2011 In Review: The Good & Bad For The Miami Dolphins


Auld Lang Syne plays on the stereo behind me.  Seriously.  Not the horned version that we all listen to on New Years Day, but the Dan Fogelberg song of the same title.  It’s on my iPhone.  I like Fogelberg, sue me.  Anyways, I digress, the 2011 calendar year ends with the stroke of midnight and the world over will sing the other “auld lang syne”.  For the Miami Dolphins, we can only hope that the trials and tribulations of the past year for owner Stephen Ross and his brood of management can turn this franchise around.

It was four short seasons ago that Miami fans became overwhelmingly excited about the teams future when Bill Parcells took over the team.  Our year end review concluded with what might this team become.  Four years later and we are asking ourselves the same thing.  Parcells is gone and so is his appointed coach.  Fans still wait and mostly want the same to happen with GM Jeff Ireland.

For a lot of us, so many things went right and for others so many things went wrong.  For the Dolphins, there was little to be overjoyed about.  Here is a look back at the top ten moments for the Miami Dolphins in 2011, both good, bad, and sad.

Number 10:  The NFL Lockout – The Miami Dolphins watched as former OC Dan Henning finally retired and left the team.  They hired former Cleveland OC, Brian Daboll.  The lockout put the Dolphins coaches in a bad position because they would not be able to implement that new offensive system.  Chad Henne joined Brian Daboll behind closed doors to go over the new playbook so that he could conduct “player only workouts” in the off-season.  The Dolphins were fined by the NFL for illegal contact between coaches and players.  The league new year would be delayed and the team would have to wait until the end of July to finally begin preparations for the new year.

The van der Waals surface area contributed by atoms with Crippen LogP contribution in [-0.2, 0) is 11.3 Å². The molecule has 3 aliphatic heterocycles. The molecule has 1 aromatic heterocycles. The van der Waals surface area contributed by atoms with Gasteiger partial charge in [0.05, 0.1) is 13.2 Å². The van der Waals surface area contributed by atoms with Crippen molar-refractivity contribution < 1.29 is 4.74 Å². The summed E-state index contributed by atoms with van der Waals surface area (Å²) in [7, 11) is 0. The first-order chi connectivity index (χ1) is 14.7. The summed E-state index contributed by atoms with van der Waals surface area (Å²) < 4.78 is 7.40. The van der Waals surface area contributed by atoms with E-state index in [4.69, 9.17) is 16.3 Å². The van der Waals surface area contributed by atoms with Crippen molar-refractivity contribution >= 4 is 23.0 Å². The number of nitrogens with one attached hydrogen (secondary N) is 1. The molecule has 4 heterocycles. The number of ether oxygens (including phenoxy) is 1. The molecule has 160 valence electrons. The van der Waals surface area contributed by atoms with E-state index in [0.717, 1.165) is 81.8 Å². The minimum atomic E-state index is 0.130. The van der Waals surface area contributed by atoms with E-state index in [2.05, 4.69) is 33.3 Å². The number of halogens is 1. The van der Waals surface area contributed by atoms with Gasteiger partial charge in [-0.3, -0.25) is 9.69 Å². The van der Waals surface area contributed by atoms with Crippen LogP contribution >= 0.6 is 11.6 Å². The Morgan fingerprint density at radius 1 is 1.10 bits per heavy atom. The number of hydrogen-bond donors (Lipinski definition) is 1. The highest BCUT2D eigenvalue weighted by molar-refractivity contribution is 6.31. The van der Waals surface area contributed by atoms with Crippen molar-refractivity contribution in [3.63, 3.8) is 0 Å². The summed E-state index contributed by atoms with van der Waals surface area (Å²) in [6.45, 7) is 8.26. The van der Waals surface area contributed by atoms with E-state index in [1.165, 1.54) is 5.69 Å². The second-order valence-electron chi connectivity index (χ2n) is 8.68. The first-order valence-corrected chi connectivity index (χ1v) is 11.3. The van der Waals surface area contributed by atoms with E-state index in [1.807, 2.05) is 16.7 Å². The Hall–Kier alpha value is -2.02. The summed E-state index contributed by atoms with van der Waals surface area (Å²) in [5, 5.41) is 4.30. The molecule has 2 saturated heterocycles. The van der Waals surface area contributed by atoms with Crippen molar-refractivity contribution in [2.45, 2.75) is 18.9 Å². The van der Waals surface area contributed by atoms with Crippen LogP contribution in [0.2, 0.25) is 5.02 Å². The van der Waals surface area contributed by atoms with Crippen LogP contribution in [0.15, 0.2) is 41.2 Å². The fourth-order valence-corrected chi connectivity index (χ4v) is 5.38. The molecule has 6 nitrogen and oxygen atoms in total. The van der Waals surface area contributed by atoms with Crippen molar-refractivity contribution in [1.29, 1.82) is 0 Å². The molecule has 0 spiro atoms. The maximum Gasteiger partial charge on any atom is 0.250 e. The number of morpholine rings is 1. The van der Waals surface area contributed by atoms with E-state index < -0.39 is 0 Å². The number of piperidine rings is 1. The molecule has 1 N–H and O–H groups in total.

Number 9:  Mike Pouncey – The last time that the Miami Dolphins had a center who got the juices flowing was a Don Shula era pick named Dwight Stephenson.  Opting to forgo a reach on a QB in round one at pick 15, GM Jeff Ireland skipped the popular choice of Ryan Mallett and selected Mike Pouncey who is currently the first alternate center for the Pro-Bowl.  Pouncey had a slow start to kick off the season, attributed to the lockout and lack of contact with the team.  However, his progression from week to week caught the attention of the national media and Pouncey became as reliable on the line as Jake Long, giving the team someone who could potentially be a franchise center.

Number 8:  Channing Crowder – Crowder was released from the team on August 29th and he took to the broadcast booth locally and immediately charged against GM Jeff Ireland and QB Chad Henne.  Crowder became as brash on the radio as he was on the field.  The holdover from the Nick Saban era condemned the choices of Ireland and criticized his ideology for building a franchise winning team.  His criticism of Chad Henne ignited a fan fury that carried over into open to public practices.

Number 7:  Good-bye R&R express – Both Ricky Williams and Ronnie Brown were unrestricted free agents as the lockout ended and neither player caught the eye of the Dolphins.  Brown joined the Eagles and Williams signed to back-up Ray Rice in Baltimore.  For the Dolphins, it was two former first round picks that were gone and franchise running back in Brown that never produced enough to warrant a number 2 overall pick in 2005.  Still, coupled with the release of Crowder, Miami Dolphins fans lost three players they followed closely and cheered for.